Apple has finally put some "power" in its Powerbook portable computers. But somewhere along the way, they lost some of their pizazz.
Several new models of the Powerbook family were introduced last week, all but one of them built around the Power PC microprocessor upon which Apple is basing (and betting) its future. The new 5300-series and 2300-series Power PC-based Powerbooks appear to be solid upgrades of the Powerbook and Duo line, and bargain hunters will definitely want to look at the Powerbook 190.
But they will be arriving in the stores nearly a year and a half after Apple began switching its desktop Macintoshes over to the Power PC chip. The long delay (plus the fact that some of the new models will not be available until next month) has dampened some of the excitement that greeted earlier Powerbook introductions.
"When the first Powerbooks came out they were so cool, and it was clear Apple had advanced the state of the art," said Adam C. Engst, publisher of Tidbits, an electronic newsletter for Macintosh users. "That isn't the case with the new ones."
The first Powerbooks were so innovative in design and features that many DOS, Windows and Unix users bought them even though it meant switching software.
But Apple no longer has a monopoly on cool new features. IBM's jet-black Thinkpad portables, especially the ones with fold-out "butterfly" keyboards and dazzling color screens, are the ones that attract crowds on airplanes these days. Dell's new Latitude portables have coast-to-coast battery life. Compaq's Aeros are impressive for their light weight and even lighter pricetags.
Other than the new microprocessor, which is reason enough for current Powerbook owners to upgrade, the only really cool advance in the new Powerbooks is an infrared network connection that allows two computers to exchange data wirelessly, as long as they are within six feet of one another. But even that feature has been seen before, on the PC side of the universe.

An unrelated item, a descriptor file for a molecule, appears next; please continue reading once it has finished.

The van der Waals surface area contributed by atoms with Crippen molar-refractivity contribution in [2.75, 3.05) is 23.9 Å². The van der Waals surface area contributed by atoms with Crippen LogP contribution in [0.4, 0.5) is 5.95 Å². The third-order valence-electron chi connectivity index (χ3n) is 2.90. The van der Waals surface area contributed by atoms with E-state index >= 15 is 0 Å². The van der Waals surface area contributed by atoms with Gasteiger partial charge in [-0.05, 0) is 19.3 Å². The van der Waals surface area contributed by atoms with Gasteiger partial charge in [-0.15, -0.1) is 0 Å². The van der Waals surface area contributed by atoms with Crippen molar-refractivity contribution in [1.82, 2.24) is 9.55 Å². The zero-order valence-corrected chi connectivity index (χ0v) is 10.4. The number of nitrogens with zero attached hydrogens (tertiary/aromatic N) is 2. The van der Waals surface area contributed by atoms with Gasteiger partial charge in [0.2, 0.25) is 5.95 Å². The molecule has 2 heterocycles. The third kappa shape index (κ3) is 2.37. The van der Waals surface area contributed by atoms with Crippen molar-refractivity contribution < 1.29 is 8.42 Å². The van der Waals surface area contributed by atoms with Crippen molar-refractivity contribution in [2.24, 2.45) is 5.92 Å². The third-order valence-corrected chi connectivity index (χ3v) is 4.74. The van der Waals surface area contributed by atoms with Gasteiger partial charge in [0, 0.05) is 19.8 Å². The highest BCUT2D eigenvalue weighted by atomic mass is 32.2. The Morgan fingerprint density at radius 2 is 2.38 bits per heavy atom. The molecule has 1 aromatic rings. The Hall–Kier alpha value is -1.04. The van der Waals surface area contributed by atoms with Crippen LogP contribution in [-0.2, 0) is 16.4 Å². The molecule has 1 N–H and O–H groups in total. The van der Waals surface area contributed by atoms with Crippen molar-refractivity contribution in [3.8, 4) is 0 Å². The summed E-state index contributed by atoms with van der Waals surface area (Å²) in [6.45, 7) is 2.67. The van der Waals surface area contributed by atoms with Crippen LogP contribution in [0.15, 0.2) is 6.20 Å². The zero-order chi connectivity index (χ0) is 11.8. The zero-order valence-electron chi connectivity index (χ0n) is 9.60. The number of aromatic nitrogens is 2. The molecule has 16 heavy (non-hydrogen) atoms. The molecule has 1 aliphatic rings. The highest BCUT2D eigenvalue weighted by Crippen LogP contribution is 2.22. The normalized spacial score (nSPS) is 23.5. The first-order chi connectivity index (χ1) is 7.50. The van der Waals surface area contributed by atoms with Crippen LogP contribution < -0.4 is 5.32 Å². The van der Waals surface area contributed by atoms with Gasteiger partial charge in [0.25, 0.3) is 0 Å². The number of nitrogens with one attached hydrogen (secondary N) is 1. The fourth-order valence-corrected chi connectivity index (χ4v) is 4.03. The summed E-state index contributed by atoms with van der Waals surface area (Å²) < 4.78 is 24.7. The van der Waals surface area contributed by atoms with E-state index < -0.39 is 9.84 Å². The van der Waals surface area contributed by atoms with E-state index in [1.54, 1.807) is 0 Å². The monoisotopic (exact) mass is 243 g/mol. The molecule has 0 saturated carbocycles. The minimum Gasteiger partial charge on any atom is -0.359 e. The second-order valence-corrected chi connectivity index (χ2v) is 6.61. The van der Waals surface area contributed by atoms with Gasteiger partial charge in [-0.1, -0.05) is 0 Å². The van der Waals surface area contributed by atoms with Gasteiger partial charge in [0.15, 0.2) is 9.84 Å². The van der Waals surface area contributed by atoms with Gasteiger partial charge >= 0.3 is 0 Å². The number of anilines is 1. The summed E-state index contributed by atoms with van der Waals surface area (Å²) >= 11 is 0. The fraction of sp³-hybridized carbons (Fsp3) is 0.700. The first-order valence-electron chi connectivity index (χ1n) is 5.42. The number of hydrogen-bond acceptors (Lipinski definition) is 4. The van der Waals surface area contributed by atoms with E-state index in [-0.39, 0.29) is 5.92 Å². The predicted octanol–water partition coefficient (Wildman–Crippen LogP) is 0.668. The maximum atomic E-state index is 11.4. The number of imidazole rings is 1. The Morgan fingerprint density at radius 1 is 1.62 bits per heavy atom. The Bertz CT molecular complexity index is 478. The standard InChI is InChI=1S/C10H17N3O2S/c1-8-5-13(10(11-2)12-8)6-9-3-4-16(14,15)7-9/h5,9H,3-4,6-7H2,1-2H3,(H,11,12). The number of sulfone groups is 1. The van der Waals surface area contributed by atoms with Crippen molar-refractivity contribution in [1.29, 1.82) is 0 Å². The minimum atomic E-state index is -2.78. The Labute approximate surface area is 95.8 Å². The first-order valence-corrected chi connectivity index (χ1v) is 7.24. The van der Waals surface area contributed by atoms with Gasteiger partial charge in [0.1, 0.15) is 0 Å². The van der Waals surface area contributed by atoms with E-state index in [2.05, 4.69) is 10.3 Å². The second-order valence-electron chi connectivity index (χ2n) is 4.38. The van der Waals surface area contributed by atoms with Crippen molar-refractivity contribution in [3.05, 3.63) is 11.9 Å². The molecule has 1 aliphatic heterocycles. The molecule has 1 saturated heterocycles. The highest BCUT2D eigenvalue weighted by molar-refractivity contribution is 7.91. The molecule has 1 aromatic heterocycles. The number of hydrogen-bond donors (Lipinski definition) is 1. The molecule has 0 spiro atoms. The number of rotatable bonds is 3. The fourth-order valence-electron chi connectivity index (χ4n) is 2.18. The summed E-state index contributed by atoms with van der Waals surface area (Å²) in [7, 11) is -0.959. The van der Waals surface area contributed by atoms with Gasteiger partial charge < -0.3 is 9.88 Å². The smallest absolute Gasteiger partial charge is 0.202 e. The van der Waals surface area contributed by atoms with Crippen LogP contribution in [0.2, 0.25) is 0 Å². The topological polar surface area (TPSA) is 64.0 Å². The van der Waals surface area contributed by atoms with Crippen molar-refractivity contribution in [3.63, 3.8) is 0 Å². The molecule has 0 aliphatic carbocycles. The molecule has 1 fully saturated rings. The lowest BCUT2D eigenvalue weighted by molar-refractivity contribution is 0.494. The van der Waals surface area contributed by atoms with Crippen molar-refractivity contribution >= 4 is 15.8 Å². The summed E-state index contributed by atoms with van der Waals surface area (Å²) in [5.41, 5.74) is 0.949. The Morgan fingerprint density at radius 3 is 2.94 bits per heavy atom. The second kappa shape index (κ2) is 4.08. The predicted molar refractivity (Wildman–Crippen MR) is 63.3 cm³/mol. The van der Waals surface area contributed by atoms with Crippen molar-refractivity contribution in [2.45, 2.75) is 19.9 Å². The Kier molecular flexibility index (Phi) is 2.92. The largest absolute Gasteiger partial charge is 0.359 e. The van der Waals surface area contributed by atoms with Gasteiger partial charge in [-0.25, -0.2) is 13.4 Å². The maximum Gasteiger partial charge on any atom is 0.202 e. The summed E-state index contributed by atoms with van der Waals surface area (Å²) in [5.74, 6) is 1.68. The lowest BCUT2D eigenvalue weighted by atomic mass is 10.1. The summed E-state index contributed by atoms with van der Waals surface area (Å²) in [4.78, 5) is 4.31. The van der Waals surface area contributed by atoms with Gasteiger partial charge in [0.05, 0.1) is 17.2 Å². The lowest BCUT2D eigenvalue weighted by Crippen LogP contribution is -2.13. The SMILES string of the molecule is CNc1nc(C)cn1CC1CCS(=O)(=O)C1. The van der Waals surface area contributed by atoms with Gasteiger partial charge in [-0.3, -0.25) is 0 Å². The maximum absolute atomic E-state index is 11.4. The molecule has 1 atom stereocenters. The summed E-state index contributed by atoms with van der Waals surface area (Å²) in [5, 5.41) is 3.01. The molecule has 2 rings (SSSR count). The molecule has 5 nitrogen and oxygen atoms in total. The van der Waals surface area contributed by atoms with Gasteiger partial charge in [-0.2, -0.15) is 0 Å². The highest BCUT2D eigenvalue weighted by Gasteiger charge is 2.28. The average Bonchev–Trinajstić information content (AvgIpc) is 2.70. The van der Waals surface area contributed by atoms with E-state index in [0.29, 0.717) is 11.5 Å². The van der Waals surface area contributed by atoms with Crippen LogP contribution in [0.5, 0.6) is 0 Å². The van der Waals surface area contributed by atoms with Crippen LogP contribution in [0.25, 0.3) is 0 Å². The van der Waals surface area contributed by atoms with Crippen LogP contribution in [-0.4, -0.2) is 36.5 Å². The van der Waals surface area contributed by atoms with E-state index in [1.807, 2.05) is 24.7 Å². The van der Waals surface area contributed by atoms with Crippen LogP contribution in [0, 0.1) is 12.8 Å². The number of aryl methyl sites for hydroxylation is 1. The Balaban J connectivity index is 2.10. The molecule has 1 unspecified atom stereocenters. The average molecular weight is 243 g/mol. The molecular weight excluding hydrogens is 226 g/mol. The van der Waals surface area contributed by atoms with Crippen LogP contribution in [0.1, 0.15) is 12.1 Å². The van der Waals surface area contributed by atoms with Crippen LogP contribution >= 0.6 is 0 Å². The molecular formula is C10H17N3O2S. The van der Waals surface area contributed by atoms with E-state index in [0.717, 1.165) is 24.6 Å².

The same goes for PCMCIA card slots, which have been standard on other notebooks for so long that people have finally started to call them PC cards. PC cards, which can be modems, network connectors, memory cards or other kinds of devices, are new for the Powerbooks.
Some of the full-size Powerbooks also allow the user to pop out the diskette drive and replace it with another device, such as a magneto-optical drive. This expansion bay, as it is called, would be more impressive if there were any portable CD-ROM drives available to fit inside, but I am not aware that any exist.
Smaller and lighter
The Batmobile styling of the previous-generation Powerbooks is gone, replaced by something a bit smaller and lighter, which is good, and more box-like.
But enough grousing. The new Powerbooks may not have as much gee-whiz appeal as earlier models, but they have plenty of attractive features for Macintosh users.
As before, the Powerbook lineup can be divided into notebook and subnotebook categories.
The new subnotebook, called the Powerbook Duo 2300, is not expected to be available for at least a month. It is said to appear identical to current Duos, except that the annoying miniature trackball pointing device has been replaced by the slightly less annoying trackpad pointing device. Prices start at $3,500 and climb rapidly.
The larger notebook line consists of the high-end 5300 series and the budget-oriented Powerbook 190. From the outside, the 5300s and the 190s appear very similar.
Under the hood and on the price sticker, though, they are very different.
The 190s use a version of the older Motorola 68040 chip instead of the Power PC 603e chip found in all the other new Powerbooks.
There are two Powerbook 190s, one with a monochrome screen, the other one color. Prices start at $1,650 for the monochrome unit with four megabytes of RAM (system memory) and a 500-megabyte hard disk drive.
Four megabytes of RAM is simply not enough these days, so consider spending $200 more for the eight-megabyte model.
For college students who need a portable computer for writing papers, connecting to the Internet and doing other tasks that do not require Power PC-level performance, the Powerbook 190 is a solid contender.
The problem is that the 190s, like the 2300s, will not be available until mid-October.
Apple says the 190 can be upgraded later to the Power PC 603e chip for an extra $1,200.